I will give you my unvarnished opinion. I will strip off the embellishments and let you have it just like it was a rough diamond, one not yet cut and polished. The essence is still the same, but the polishing reveals more about the art of man than it does about the diamond, since diamonds are never perfect, and the perfect diamond is never a diamond but something else entirely. I’d stop and digest that for a minute if I were you. You don’t want to run past something like that…it is a real jewel…a diamond in the rough as some might say. Make of it what you will; it is my published opinion and I’m sticking to it. If you don’t like it, then go and get your own opinion and leave mine alone.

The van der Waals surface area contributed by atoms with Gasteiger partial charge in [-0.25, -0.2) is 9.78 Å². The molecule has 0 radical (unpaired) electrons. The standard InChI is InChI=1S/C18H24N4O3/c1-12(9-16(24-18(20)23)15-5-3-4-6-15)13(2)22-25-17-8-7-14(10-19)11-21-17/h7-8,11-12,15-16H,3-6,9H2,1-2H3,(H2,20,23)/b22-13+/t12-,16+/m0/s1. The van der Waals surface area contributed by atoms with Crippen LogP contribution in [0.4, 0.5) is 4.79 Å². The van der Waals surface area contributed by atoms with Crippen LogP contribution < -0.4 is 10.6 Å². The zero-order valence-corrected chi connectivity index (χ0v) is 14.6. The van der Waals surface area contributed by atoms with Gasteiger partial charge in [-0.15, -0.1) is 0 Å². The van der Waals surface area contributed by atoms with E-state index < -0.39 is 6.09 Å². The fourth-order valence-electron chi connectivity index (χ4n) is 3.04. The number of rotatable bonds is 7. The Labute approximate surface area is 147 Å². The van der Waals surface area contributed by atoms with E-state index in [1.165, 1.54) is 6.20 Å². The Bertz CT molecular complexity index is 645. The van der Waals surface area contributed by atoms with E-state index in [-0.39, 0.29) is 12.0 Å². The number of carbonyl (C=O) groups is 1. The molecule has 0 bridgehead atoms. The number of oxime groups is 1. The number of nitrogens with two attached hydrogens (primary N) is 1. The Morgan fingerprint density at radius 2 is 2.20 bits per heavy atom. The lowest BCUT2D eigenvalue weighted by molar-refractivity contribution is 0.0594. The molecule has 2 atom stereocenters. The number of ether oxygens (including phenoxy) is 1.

I have read more fact flinging published opinions today than there are genuine facts. Most of the published opinions contain faux-facts, which are by far the most common kind. I read food-diet-nutrition opinions, global warming opinions, anthropological opinions, political opinions, musical opinions, and at least one opinion issued by a state’s attorney general, which was the one most likely to have any real impact on anyone. That AG’s opinion will at least stand until there is another AG, while the rest of the aforementioned opinions are as durable as the love bugs I keep talking about.